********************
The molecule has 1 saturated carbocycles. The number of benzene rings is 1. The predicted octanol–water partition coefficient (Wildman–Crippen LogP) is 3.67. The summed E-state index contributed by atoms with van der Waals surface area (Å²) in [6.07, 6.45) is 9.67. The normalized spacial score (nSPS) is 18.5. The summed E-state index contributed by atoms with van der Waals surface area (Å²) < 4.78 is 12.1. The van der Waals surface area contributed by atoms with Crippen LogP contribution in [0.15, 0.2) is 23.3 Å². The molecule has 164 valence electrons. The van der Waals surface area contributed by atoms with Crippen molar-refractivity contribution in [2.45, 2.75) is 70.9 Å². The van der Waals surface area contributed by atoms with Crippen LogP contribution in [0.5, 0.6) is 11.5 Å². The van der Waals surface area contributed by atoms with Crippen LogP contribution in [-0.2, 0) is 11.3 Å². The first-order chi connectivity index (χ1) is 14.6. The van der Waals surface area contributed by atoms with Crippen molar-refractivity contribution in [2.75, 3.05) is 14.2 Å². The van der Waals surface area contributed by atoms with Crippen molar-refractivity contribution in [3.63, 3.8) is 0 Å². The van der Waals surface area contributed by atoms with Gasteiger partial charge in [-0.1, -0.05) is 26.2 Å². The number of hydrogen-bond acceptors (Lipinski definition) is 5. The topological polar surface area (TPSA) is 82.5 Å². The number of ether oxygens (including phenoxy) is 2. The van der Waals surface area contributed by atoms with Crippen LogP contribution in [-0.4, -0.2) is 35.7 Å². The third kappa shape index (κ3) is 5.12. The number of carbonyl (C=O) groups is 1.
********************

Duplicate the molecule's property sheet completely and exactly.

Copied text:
The molecule has 1 saturated carbocycles. The number of benzene rings is 1. The predicted octanol–water partition coefficient (Wildman–Crippen LogP) is 3.67. The summed E-state index contributed by atoms with van der Waals surface area (Å²) in [6.07, 6.45) is 9.67. The normalized spacial score (nSPS) is 18.5. The summed E-state index contributed by atoms with van der Waals surface area (Å²) < 4.78 is 12.1. The van der Waals surface area contributed by atoms with Crippen LogP contribution in [0.15, 0.2) is 23.3 Å². The molecule has 164 valence electrons. The van der Waals surface area contributed by atoms with Crippen molar-refractivity contribution in [2.45, 2.75) is 70.9 Å². The van der Waals surface area contributed by atoms with Crippen LogP contribution in [0.5, 0.6) is 11.5 Å². The van der Waals surface area contributed by atoms with Crippen LogP contribution in [-0.2, 0) is 11.3 Å². The first-order chi connectivity index (χ1) is 14.6. The van der Waals surface area contributed by atoms with Crippen molar-refractivity contribution in [2.75, 3.05) is 14.2 Å². The van der Waals surface area contributed by atoms with Crippen molar-refractivity contribution in [3.63, 3.8) is 0 Å². The van der Waals surface area contributed by atoms with Gasteiger partial charge in [-0.1, -0.05) is 26.2 Å². The number of hydrogen-bond acceptors (Lipinski definition) is 5. The topological polar surface area (TPSA) is 82.5 Å². The number of ether oxygens (including phenoxy) is 2. The van der Waals surface area contributed by atoms with Crippen LogP contribution in [-0.4, -0.2) is 35.7 Å². The third kappa shape index (κ3) is 5.12. The number of carbonyl (C=O) groups is 1.